Craft beer taste, dive bar sensibility: Finnigan’s is where a Lawson’s Finest Liquids pint sits on the bar next to a Pabst, and nobody thinks twice about it. Tip: The elusive Heady Topper is always available. 205 College St., finnigansvt.com
Former Magic Hat head brewer Matt Cohen opened his own brewery in 2012 solely focused on his signature Fiddlehead IPA found in more than 400 Vermont bars and restaurants. Now with a cult following that sometimes translates into long lines of fans waiting for the place to open (especially on can release days), Cohen cycles in a new recipe every two weeks. Luckily, you’ll never miss out on the IPA. 6305 Shelburne Rd., Shelburne, fiddleheadbrewing.com
With 10 rotating ciders on tap and an impressive menu of cider cocktails, Citizen Cider serves up the very best of what the craft cider movement has to offer. The Full Nelson, for example, is hopped; others are made with Belgian beer yeast or aged in bourbon barrels. Try them all in two flights in the new tasting room as you chow down on inventive grub like cider-braised brisket sandwiches. 316 Pine St. Suite 114, citizencider.com
The Burlington arm of American Flatbread is home to both the best un-pizza in the state (thanks to a house-built wood-fired earthen hearth) and Zero Gravity Brewing’s tanks. A dozen house drafts and casks rotate constantly, but one thing’s for sure: There is always a gose on tap, and it is not to be missed. Watch for a standalone Zero Gravity taproom to open on Pine Street at some point in spring 2015. 115 St. Paul St., zerogravitybeer.com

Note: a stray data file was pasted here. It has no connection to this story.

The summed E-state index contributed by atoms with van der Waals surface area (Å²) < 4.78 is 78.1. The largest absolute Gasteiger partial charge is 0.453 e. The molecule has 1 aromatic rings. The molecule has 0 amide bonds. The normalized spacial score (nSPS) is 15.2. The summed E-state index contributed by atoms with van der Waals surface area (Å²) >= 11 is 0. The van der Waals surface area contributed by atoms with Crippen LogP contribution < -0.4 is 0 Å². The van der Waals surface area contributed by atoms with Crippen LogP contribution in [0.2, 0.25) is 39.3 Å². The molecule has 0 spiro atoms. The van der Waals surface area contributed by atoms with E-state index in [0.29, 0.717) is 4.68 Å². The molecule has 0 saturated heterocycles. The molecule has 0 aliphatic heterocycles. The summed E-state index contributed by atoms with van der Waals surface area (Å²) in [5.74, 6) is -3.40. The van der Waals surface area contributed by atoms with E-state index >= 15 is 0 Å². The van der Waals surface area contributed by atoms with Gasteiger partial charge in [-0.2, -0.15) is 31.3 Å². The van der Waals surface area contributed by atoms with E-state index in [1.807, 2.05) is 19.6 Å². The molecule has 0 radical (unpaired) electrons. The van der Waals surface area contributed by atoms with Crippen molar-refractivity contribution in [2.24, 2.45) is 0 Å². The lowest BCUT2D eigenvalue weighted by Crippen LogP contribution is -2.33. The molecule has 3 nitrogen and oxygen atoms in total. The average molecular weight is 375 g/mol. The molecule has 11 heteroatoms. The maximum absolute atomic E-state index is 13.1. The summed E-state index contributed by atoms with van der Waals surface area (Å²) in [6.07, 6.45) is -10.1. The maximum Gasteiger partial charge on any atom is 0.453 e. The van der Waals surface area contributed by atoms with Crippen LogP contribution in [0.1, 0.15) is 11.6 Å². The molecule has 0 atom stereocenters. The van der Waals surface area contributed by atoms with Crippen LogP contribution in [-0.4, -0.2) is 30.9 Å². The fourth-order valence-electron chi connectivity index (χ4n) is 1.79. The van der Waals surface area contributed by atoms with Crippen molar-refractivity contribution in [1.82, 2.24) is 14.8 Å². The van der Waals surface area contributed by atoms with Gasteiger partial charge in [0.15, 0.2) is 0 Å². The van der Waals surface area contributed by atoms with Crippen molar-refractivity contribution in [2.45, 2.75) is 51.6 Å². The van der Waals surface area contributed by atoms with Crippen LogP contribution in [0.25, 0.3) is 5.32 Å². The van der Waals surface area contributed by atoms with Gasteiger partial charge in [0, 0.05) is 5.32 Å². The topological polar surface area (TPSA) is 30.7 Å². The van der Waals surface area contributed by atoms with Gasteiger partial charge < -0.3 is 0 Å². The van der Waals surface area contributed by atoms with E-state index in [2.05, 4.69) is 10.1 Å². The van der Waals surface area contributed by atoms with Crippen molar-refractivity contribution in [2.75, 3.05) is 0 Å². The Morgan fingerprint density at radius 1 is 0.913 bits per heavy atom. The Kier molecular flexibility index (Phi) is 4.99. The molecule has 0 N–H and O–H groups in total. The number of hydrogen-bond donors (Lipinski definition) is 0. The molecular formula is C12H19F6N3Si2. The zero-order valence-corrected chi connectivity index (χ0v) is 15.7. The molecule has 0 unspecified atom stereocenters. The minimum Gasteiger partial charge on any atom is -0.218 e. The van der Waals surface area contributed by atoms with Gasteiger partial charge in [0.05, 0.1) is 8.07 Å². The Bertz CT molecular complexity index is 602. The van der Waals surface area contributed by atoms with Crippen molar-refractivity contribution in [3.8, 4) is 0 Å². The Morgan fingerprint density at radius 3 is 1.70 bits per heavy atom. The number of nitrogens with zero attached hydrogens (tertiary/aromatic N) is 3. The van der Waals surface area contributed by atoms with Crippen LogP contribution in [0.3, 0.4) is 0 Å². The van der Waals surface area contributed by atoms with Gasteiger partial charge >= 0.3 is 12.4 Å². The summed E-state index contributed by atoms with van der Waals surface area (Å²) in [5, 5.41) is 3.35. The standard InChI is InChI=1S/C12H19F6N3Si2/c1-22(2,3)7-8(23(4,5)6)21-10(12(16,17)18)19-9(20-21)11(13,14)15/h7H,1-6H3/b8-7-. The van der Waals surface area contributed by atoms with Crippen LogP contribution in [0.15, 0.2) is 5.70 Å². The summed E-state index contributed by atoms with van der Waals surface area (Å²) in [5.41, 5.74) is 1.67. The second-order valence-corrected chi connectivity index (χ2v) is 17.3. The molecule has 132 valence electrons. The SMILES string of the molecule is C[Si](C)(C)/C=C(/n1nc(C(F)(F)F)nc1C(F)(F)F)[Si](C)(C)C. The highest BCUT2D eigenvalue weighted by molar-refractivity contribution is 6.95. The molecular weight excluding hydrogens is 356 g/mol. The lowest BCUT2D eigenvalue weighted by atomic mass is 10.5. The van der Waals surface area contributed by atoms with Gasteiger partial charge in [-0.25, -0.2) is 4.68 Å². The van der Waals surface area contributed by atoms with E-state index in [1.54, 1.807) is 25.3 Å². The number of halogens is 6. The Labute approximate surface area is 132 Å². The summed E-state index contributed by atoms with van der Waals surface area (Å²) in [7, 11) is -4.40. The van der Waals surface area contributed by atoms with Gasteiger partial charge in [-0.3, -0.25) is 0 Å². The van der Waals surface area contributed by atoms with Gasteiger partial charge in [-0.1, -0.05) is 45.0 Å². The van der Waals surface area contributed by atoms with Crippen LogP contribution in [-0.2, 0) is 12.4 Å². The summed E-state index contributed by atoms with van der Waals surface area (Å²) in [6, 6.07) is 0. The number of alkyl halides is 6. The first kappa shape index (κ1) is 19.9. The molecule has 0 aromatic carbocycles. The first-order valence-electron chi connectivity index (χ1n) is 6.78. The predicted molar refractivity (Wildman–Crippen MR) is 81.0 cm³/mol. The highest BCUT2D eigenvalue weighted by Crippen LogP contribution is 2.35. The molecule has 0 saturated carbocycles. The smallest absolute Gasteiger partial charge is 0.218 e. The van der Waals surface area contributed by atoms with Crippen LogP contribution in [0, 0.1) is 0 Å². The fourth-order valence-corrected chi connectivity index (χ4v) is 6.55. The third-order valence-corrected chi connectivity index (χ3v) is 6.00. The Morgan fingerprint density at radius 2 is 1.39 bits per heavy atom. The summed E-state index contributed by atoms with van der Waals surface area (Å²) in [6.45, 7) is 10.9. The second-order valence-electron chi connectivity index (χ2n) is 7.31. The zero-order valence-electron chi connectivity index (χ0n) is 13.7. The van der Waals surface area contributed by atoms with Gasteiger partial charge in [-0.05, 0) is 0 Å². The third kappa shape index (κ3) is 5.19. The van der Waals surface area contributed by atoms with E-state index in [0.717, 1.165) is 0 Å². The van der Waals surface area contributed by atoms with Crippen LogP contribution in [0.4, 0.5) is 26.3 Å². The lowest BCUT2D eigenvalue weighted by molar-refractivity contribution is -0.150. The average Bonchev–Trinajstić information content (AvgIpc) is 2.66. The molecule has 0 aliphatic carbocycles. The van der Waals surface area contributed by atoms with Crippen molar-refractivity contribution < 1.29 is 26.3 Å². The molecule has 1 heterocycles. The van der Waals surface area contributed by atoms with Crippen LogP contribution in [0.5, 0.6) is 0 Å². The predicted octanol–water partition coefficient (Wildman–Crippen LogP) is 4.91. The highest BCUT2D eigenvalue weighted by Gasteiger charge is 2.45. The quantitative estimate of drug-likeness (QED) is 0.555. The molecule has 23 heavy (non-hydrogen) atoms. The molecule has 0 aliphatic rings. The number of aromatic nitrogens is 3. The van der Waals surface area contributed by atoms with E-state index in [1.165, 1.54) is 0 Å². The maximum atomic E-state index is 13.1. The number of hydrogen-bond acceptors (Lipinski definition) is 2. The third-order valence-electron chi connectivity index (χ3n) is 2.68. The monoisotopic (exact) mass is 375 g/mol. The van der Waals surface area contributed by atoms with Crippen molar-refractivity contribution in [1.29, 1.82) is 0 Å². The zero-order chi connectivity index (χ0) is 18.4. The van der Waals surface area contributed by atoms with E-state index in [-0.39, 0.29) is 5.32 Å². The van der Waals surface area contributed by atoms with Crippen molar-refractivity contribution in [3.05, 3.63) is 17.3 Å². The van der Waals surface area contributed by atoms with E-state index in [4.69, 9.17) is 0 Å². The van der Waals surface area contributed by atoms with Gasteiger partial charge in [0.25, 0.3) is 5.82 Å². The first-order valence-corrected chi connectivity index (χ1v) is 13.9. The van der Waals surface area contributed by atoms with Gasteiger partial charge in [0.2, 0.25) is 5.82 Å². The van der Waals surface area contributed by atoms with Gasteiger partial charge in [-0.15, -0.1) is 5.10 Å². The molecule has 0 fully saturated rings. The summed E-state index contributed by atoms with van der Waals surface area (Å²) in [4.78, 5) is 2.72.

Queen City Brewery
Sit around the bar (reclaimed from the exclusive Ethan Allen Club) and quaff Euro-style beers made by four friends who have known each other for 20 years through Burlington’s homebrewing community. Traditional porters, lagers and ESBs make up the majority of the menu, but keep your eye open for the steinbier, a historic alpine beer style brewed on heated rock. 703 Pine St., queencitybrewery.com
This South Burlington newcomer only serves five beers at a time for now, but its name hints at larger ambitions. Sip them all at the tasting room, but linger on the flagship Belgian Saison Golden Ale, and tip big: 100 percent of tips are donated to a different charity each month. 80 Ethan Allen Dr., South Burlington, infinitybrewing.com
Manhattan Pizza & Pub
What used to be the college kids’ place for game-day, late-night pizza and cheap pitchers is now a revamped bar with an elevated menu of twists on pub classics to match its 20 crafty taps. They kept plenty of TVs though, so you can catch nearly any game you want. 167 Main St., manhattanpizzaandpubvt.com
WHERE TO BEER-SHOP: So many VT beers don’t cross state lines, but you can find all the rare releases at Pearl Street Beverage (240 Pearl St., Burlington, pearlstreetbeverage.com). Or, hit Beverage Warehouse (1 East St., Winooski, beveragewarehousevt.com), which has a global collection upward of a thousand beers. From there, walk across the parking lot to Vermont Homebrew Supply (147 E. Allen St., Winooski, vermonthomebrew.com) to shop where virtually every Vermont brewer got their start; maybe you’ll get yours, too.